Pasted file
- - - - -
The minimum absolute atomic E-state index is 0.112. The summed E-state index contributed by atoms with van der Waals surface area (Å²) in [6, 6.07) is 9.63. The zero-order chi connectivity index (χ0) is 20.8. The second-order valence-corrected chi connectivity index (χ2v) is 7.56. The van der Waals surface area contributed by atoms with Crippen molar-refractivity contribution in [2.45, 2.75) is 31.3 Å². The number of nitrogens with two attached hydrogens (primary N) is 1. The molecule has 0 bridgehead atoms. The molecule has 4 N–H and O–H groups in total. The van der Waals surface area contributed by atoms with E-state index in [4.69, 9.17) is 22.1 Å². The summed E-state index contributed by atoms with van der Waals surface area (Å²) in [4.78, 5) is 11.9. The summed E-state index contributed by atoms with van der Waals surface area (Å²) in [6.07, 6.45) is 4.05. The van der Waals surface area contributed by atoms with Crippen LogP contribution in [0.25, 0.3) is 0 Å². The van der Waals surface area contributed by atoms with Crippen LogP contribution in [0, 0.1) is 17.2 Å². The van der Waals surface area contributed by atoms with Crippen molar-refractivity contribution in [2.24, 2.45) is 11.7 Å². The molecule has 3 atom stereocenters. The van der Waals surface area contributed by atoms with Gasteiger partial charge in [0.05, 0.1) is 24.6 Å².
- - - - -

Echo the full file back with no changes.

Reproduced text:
The minimum absolute atomic E-state index is 0.112. The summed E-state index contributed by atoms with van der Waals surface area (Å²) in [6, 6.07) is 9.63. The zero-order chi connectivity index (χ0) is 20.8. The second-order valence-corrected chi connectivity index (χ2v) is 7.56. The van der Waals surface area contributed by atoms with Crippen molar-refractivity contribution in [2.45, 2.75) is 31.3 Å². The number of nitrogens with two attached hydrogens (primary N) is 1. The molecule has 0 bridgehead atoms. The molecule has 4 N–H and O–H groups in total. The van der Waals surface area contributed by atoms with E-state index in [4.69, 9.17) is 22.1 Å². The summed E-state index contributed by atoms with van der Waals surface area (Å²) in [4.78, 5) is 11.9. The summed E-state index contributed by atoms with van der Waals surface area (Å²) in [6.07, 6.45) is 4.05. The van der Waals surface area contributed by atoms with Crippen LogP contribution in [0.25, 0.3) is 0 Å². The van der Waals surface area contributed by atoms with Crippen LogP contribution in [0, 0.1) is 17.2 Å². The van der Waals surface area contributed by atoms with Crippen molar-refractivity contribution in [2.24, 2.45) is 11.7 Å². The molecule has 3 atom stereocenters. The van der Waals surface area contributed by atoms with Gasteiger partial charge in [0.05, 0.1) is 24.6 Å².